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FRANKFURT, Germany – Britain's vote to leave the European Union adds a heavy dose of uncertainty to a global economy that is still trying to heal from the global financial crisis.
The most immediate effects will be felt in Britain. But economists say the ripples could be felt much farther afield.
Companies will wonder whether to invest or locate in Britain during the years-long negotiations to define new trade conditions with the EU, its biggest business partner. Across Europe, trade and immigration may lose ground to nationalism and protectionism. The EU itself, minus free-market oriented Britain, may turn to more government intervention and regulation. Other countries may eventually seek to leave the bloc.
"A new set of economic circumstances has been created, which the world will have to deal with," said India's Finance Minister Arun Jaitley. "Volatility is the new norm. And therefore, economies have to learn to live with crisis after crisis."
The global economy isn't in a crisis, but growth is muted and uneven among countries. The International Monetary Fund forecasts growth of 3.5 percent for this year. The Chinese economy is slowing, the U.S. recovery has hit a rough patch, major emerging economies like Brazil are in recession, and Europe and Japan are stagnating.
That's not good enough to bring people out of poverty of get them jobs. Unemployment remains at a high 10.2 percent in the 19 countries that use the euro; in the U.S. it's a lower 5.5 percent, but the labor participation rate has not recovered since the recession of 2008-9, indicating many workers have not benefited from the stronger U.S. recovery.
The most direct economic pain will be felt by the U.K. and Europe. Research analysis group IHS Global Insight cut its U.K. growth forecast to a bare 0.2 percent for next year, from 2.4 percent. The eurozone economy will lose some 0.3 percentage points, and twice that if a new trade agreement isn't quickly reached, said economists at ING DiBa.
The direct consequences for the world economy are likely to be more moderate. Moody's Analytics estimates that global economic output would be 0.25 percent smaller after five years than it otherwise would have been, while the EU would be a full percent smaller and the U.K. 4 percent.
Many big companies use the U.K. as a base for their European operations. London's strength as a banking center is in part based on easy access to financial markets in Europe. Regulatory approval to do business in the British capital means an all-access pass to the other 27 EU countries, a process called passporting.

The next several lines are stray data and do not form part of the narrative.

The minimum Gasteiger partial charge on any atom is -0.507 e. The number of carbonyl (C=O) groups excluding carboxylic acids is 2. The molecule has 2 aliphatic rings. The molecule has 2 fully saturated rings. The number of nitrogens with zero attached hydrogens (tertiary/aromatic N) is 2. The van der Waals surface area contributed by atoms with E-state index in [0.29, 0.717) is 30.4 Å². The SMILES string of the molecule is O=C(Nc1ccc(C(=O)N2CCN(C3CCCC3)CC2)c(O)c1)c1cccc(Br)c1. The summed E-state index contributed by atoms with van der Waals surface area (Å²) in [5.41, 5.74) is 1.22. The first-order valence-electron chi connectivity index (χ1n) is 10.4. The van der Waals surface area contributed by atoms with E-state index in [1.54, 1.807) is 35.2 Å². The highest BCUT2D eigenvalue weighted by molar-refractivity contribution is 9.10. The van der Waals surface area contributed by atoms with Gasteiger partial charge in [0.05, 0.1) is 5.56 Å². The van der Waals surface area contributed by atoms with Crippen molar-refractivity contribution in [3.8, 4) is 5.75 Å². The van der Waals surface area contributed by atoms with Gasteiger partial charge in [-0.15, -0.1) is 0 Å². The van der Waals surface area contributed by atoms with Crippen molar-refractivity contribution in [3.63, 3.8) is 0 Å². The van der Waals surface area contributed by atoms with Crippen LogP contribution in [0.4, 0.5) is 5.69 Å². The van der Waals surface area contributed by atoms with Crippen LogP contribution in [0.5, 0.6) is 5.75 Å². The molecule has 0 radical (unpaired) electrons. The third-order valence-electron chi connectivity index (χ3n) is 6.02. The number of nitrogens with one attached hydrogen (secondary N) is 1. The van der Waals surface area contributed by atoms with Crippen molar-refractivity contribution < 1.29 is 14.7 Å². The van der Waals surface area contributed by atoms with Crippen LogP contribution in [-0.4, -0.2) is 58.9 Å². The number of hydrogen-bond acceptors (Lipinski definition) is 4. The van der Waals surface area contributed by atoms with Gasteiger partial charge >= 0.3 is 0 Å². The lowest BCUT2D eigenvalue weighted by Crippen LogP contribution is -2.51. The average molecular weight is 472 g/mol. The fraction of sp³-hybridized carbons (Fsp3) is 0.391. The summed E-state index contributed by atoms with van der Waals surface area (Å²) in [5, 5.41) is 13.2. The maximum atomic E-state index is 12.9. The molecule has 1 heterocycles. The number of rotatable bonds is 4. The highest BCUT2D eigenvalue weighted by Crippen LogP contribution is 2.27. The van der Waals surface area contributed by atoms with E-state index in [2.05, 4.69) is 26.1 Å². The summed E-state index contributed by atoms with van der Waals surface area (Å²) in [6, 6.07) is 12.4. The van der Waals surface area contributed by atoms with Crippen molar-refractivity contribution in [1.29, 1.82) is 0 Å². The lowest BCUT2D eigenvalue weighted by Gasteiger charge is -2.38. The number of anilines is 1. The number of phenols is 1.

Global banks like JP Morgan Chase have already said that they would have to move jobs from London to the European mainland if Britain leaves the EU. New borders could also raise the cost of business, though exactly how much is hard to tell.
The impact on trade could be lessened by a civilized divorce. Britain could wind up like Switzerland, which simply adopts EU regulations without having any say in how they are decided. But the price for that might be allowing free movement of workers. A desire to control immigration was a major force behind the "leave" campaign, so it's unclear if such an agreement could ever be reached.
"If the U.K. takes a tougher stance on immigration, for businesses this will be a disaster as the EU will retaliate," said Christian Stadler, professor of strategic management at the Warwick Business School in Coventry, Britain. "Access to the EU will become difficult. For some companies this means doing business in Europe won't be attractive anymore."
"Others will have to deal with complicated bureaucracy," he said. "In short: a nightmare."
The British vote have a much broader impact if becomes a turning point away from trade and economic integration.
Many think it could embolden anti-EU, anti-immigration political movements such as the Front National in France. Its leader, Marine Le Pen, is already considered likely to make the final round of presidential elections next year. Geert Wilders, head of the anti-Islam, anti-EU Freedom Party in the Netherlands, called Friday for a referendum on the EU there, too.
And it goes beyond the 28-country free trade bloc in Europe. Donald Trump, the likely Republican nominee for U.S. president, has described the free trade agreement among Canada, the U.S. and Mexico as "a disaster." Likely Democratic nominee Hillary Clinton has said the U.S. should "renegotiate deals that are not working for Americans" and if necessary reject a proposed trade deal with Asian countries if it doesn't show clear benefits for raising wages and jobs.
"In the US there is a clear parallel between the rise of Donald Trump and what is going on in the U.K. and the rest of Europe," said Rob Carnell, U.S. economist at ING-DiBa. "The recovery has left large swathes of the population behind, and this is their protest."
"I think this vote has been a vote against open and integrated societies, quite frankly," said Guntram Wolff, director of the Breugel think tank in Brussel. "And I think the sentiment in many other European countries...would be to say, we will not counter that, we are so fearful, that we will basically try to counter populism by following the same road and be more protectionist."
Wolff said the British referendum was a vote of no confidence in the Western world's drive for more open trade.
"I think it's a turning point for the globe," he said.
AP Business Writer Joe McDonald in Beijing contributed to this report.